Poised For The Stretch Run
Boston College garnered the most attention last week by sweeping Boston University, thereby leapfrogging the Terriers into first place.
And justifiably so. The Eagles, second only to Colorado College both in the minds of pollsters and in the PairWise, appear to be once again ready for a serious charge at a national title.
New Hampshire, on the other hand, dropped from sixth to seventh place in the USCHO.com/CSTV poll as a result of a defensive meltdown against Dartmouth that saw leads of 7-3 and 8-5 turn into a 9-8 loss. Blowing a three-goal lead with less than 10 minutes remaining sullied what had been an impressive 7-1 record in the Wildcats’ last eight games.
“We were fortunate to score some goals quickly,” UNH coach Dick Umile says. “We had a three-goal lead twice and a four-goal lead and because of that mentality we thought [we had the game won] with a couple of the goaltenders probably not having their best nights.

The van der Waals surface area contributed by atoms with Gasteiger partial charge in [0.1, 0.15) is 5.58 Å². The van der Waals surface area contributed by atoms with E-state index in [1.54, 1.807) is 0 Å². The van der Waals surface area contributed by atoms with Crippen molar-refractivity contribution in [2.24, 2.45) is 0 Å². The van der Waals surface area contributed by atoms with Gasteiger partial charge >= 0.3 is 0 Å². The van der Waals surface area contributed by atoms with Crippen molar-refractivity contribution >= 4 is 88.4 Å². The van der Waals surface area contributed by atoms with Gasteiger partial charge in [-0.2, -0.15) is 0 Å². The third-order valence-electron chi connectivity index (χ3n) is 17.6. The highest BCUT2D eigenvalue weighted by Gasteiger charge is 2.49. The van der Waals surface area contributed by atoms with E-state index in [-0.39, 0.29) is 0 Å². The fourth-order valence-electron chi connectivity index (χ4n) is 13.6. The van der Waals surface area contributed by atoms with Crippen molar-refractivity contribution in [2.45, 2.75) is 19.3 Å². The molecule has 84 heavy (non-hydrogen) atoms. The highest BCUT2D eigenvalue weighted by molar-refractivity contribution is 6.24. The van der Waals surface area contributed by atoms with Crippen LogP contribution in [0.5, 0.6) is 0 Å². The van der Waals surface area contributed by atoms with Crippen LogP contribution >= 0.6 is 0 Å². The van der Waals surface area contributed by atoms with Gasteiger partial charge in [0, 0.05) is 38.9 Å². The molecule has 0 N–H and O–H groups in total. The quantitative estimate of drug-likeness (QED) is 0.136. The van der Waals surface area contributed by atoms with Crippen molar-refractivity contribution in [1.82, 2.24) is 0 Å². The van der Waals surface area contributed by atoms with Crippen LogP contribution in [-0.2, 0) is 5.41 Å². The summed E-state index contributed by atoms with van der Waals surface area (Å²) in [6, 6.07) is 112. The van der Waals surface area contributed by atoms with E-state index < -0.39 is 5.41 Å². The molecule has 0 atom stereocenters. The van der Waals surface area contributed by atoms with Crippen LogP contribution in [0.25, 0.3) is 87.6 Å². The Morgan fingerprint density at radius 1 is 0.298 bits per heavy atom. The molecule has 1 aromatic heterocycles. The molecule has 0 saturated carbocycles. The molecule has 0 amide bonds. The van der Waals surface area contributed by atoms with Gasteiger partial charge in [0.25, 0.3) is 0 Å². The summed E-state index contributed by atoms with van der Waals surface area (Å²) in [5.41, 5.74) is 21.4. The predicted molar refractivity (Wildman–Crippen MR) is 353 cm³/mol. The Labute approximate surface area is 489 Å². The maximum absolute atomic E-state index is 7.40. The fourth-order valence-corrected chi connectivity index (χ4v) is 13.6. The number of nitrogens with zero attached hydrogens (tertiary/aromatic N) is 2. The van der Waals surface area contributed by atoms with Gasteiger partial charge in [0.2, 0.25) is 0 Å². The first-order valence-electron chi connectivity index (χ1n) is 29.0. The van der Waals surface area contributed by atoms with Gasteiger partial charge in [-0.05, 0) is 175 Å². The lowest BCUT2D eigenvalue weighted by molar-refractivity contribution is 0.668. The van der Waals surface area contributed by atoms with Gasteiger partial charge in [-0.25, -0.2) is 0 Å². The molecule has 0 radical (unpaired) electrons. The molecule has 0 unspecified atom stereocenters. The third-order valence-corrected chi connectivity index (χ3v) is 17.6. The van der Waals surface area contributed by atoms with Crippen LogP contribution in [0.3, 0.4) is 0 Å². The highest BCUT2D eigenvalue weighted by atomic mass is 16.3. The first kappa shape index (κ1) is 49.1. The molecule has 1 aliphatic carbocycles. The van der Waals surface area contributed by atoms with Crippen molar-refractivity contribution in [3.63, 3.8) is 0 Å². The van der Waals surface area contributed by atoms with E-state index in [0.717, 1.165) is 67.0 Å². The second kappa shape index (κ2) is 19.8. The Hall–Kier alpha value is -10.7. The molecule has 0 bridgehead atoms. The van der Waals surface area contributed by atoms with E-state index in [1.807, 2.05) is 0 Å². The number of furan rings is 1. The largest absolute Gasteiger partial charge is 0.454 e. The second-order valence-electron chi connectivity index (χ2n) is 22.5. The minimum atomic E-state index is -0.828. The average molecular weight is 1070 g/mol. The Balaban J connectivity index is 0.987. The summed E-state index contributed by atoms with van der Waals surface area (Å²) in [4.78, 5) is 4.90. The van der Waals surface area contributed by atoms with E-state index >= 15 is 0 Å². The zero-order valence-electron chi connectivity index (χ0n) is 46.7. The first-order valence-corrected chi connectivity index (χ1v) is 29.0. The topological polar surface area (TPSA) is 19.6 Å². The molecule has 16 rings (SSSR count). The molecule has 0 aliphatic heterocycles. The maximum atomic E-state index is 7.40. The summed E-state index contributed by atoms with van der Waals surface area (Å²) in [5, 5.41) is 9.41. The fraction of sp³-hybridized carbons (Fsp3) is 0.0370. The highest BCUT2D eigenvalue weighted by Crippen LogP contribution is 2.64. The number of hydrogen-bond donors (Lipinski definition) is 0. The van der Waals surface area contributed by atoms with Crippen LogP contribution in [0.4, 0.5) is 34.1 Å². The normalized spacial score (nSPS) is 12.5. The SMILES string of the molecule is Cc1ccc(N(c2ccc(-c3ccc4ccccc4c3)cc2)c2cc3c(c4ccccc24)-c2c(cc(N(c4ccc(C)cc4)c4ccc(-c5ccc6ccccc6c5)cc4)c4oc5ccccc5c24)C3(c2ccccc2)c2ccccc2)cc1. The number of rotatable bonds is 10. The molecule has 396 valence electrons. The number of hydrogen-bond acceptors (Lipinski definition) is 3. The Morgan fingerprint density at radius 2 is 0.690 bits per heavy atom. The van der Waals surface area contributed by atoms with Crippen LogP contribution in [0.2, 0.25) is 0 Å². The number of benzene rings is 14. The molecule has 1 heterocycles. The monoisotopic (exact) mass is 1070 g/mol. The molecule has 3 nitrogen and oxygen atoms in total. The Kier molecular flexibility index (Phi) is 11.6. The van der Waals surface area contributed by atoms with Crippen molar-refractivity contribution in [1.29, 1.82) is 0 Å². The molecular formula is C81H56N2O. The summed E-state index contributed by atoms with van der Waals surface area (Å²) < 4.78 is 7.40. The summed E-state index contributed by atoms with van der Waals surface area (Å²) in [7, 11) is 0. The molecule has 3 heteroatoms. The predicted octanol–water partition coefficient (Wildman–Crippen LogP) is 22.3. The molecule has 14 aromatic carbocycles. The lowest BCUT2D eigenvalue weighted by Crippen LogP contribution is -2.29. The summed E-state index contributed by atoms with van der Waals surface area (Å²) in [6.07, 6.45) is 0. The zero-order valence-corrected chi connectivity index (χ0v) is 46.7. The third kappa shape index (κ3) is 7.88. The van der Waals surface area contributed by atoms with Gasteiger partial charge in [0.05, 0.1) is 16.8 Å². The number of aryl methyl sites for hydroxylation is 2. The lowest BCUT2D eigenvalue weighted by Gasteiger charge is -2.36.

“We just didn’t play defense. Dartmouth College is a very good team and they have some forwards who can really put the puck away. If you don’t play defense against them you’re going to get in trouble. Obviously, that happened.
“We lost some discipline and got a penalty with about nine minutes to go and they scored on it. They got all the momentum on their side and we couldn’t stop them. Then they got a power-play goal at the end to win it. That’s how quickly you can lose a game.”
It won’t be difficult now to get the team’s attention when Umile preaches defense first.